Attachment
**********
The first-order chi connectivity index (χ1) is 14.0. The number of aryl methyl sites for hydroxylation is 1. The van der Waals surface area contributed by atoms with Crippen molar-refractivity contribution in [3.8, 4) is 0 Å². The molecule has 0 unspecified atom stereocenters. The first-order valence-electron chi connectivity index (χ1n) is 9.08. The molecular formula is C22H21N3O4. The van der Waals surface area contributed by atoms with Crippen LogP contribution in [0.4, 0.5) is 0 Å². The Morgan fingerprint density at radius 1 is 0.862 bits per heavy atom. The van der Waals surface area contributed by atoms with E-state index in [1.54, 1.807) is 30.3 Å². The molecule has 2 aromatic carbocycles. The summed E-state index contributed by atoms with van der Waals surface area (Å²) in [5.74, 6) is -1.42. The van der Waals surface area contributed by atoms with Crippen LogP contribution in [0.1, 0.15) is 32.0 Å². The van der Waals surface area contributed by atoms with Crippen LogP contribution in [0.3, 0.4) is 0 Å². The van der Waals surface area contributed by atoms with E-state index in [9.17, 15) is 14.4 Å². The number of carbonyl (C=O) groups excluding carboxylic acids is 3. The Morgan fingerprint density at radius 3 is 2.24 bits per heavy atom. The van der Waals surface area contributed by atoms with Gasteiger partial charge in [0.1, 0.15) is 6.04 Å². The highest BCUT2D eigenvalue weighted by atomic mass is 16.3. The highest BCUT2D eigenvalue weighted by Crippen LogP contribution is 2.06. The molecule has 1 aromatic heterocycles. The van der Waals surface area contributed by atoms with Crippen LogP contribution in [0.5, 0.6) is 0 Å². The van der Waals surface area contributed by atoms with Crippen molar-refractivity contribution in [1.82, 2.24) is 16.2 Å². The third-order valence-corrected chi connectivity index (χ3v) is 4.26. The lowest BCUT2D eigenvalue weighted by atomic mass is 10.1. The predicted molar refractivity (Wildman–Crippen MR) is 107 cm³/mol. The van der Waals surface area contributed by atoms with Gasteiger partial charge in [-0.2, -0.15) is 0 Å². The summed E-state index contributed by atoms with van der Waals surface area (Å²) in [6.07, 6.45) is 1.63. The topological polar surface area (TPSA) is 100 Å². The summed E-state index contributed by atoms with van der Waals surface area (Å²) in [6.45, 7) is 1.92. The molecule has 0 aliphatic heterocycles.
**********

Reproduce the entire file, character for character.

The first-order chi connectivity index (χ1) is 14.0. The number of aryl methyl sites for hydroxylation is 1. The van der Waals surface area contributed by atoms with Crippen molar-refractivity contribution in [3.8, 4) is 0 Å². The molecule has 0 unspecified atom stereocenters. The first-order valence-electron chi connectivity index (χ1n) is 9.08. The molecular formula is C22H21N3O4. The van der Waals surface area contributed by atoms with Crippen LogP contribution in [0.4, 0.5) is 0 Å². The Morgan fingerprint density at radius 1 is 0.862 bits per heavy atom. The van der Waals surface area contributed by atoms with E-state index in [1.54, 1.807) is 30.3 Å². The molecule has 2 aromatic carbocycles. The summed E-state index contributed by atoms with van der Waals surface area (Å²) in [5.74, 6) is -1.42. The van der Waals surface area contributed by atoms with Crippen LogP contribution in [0.1, 0.15) is 32.0 Å². The van der Waals surface area contributed by atoms with Crippen LogP contribution in [0.3, 0.4) is 0 Å². The van der Waals surface area contributed by atoms with E-state index in [9.17, 15) is 14.4 Å². The number of carbonyl (C=O) groups excluding carboxylic acids is 3. The Morgan fingerprint density at radius 3 is 2.24 bits per heavy atom. The van der Waals surface area contributed by atoms with Gasteiger partial charge in [0.1, 0.15) is 6.04 Å². The highest BCUT2D eigenvalue weighted by atomic mass is 16.3. The highest BCUT2D eigenvalue weighted by Crippen LogP contribution is 2.06. The molecule has 1 aromatic heterocycles. The van der Waals surface area contributed by atoms with Crippen LogP contribution in [0.5, 0.6) is 0 Å². The van der Waals surface area contributed by atoms with Crippen molar-refractivity contribution in [1.82, 2.24) is 16.2 Å². The third-order valence-corrected chi connectivity index (χ3v) is 4.26. The lowest BCUT2D eigenvalue weighted by atomic mass is 10.1. The predicted molar refractivity (Wildman–Crippen MR) is 107 cm³/mol. The van der Waals surface area contributed by atoms with Gasteiger partial charge in [-0.2, -0.15) is 0 Å². The summed E-state index contributed by atoms with van der Waals surface area (Å²) in [6.07, 6.45) is 1.63. The topological polar surface area (TPSA) is 100 Å². The summed E-state index contributed by atoms with van der Waals surface area (Å²) in [6.45, 7) is 1.92. The molecule has 0 aliphatic heterocycles.